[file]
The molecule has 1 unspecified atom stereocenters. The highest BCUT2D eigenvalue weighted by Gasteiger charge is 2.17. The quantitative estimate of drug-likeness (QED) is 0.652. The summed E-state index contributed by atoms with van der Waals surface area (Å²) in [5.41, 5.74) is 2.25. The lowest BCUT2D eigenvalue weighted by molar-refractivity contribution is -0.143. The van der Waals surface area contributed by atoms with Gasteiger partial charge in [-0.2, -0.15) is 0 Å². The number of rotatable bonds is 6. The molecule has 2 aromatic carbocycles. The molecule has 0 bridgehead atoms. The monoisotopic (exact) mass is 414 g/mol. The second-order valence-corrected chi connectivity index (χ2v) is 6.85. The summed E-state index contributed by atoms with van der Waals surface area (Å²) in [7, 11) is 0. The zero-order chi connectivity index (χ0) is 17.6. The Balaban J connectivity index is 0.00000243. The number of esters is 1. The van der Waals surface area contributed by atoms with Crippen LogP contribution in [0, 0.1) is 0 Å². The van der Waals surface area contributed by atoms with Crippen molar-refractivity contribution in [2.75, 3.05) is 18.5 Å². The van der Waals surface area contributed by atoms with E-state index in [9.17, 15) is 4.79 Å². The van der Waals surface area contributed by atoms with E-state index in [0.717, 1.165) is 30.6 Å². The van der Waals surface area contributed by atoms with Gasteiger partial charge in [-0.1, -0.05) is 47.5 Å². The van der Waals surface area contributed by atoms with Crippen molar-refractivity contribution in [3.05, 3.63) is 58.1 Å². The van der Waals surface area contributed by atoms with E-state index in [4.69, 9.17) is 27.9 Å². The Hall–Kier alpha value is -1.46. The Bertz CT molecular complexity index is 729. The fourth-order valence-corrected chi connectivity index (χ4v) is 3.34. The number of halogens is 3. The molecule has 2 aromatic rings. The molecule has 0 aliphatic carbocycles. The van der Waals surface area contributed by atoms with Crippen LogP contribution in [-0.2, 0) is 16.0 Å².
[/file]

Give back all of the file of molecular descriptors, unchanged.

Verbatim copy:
The molecule has 1 unspecified atom stereocenters. The highest BCUT2D eigenvalue weighted by Gasteiger charge is 2.17. The quantitative estimate of drug-likeness (QED) is 0.652. The summed E-state index contributed by atoms with van der Waals surface area (Å²) in [5.41, 5.74) is 2.25. The lowest BCUT2D eigenvalue weighted by molar-refractivity contribution is -0.143. The van der Waals surface area contributed by atoms with Gasteiger partial charge in [-0.2, -0.15) is 0 Å². The number of rotatable bonds is 6. The molecule has 2 aromatic carbocycles. The molecule has 0 bridgehead atoms. The monoisotopic (exact) mass is 414 g/mol. The second-order valence-corrected chi connectivity index (χ2v) is 6.85. The summed E-state index contributed by atoms with van der Waals surface area (Å²) in [7, 11) is 0. The zero-order chi connectivity index (χ0) is 17.6. The Balaban J connectivity index is 0.00000243. The number of esters is 1. The van der Waals surface area contributed by atoms with Crippen LogP contribution in [0, 0.1) is 0 Å². The van der Waals surface area contributed by atoms with Crippen molar-refractivity contribution in [2.75, 3.05) is 18.5 Å². The van der Waals surface area contributed by atoms with E-state index in [9.17, 15) is 4.79 Å². The van der Waals surface area contributed by atoms with E-state index in [0.717, 1.165) is 30.6 Å². The van der Waals surface area contributed by atoms with Gasteiger partial charge in [-0.1, -0.05) is 47.5 Å². The van der Waals surface area contributed by atoms with Crippen molar-refractivity contribution in [3.05, 3.63) is 58.1 Å². The van der Waals surface area contributed by atoms with E-state index in [4.69, 9.17) is 27.9 Å². The Hall–Kier alpha value is -1.46. The Bertz CT molecular complexity index is 729. The fourth-order valence-corrected chi connectivity index (χ4v) is 3.34. The number of halogens is 3. The molecule has 2 aromatic rings. The molecule has 0 aliphatic carbocycles. The van der Waals surface area contributed by atoms with Crippen LogP contribution in [-0.2, 0) is 16.0 Å².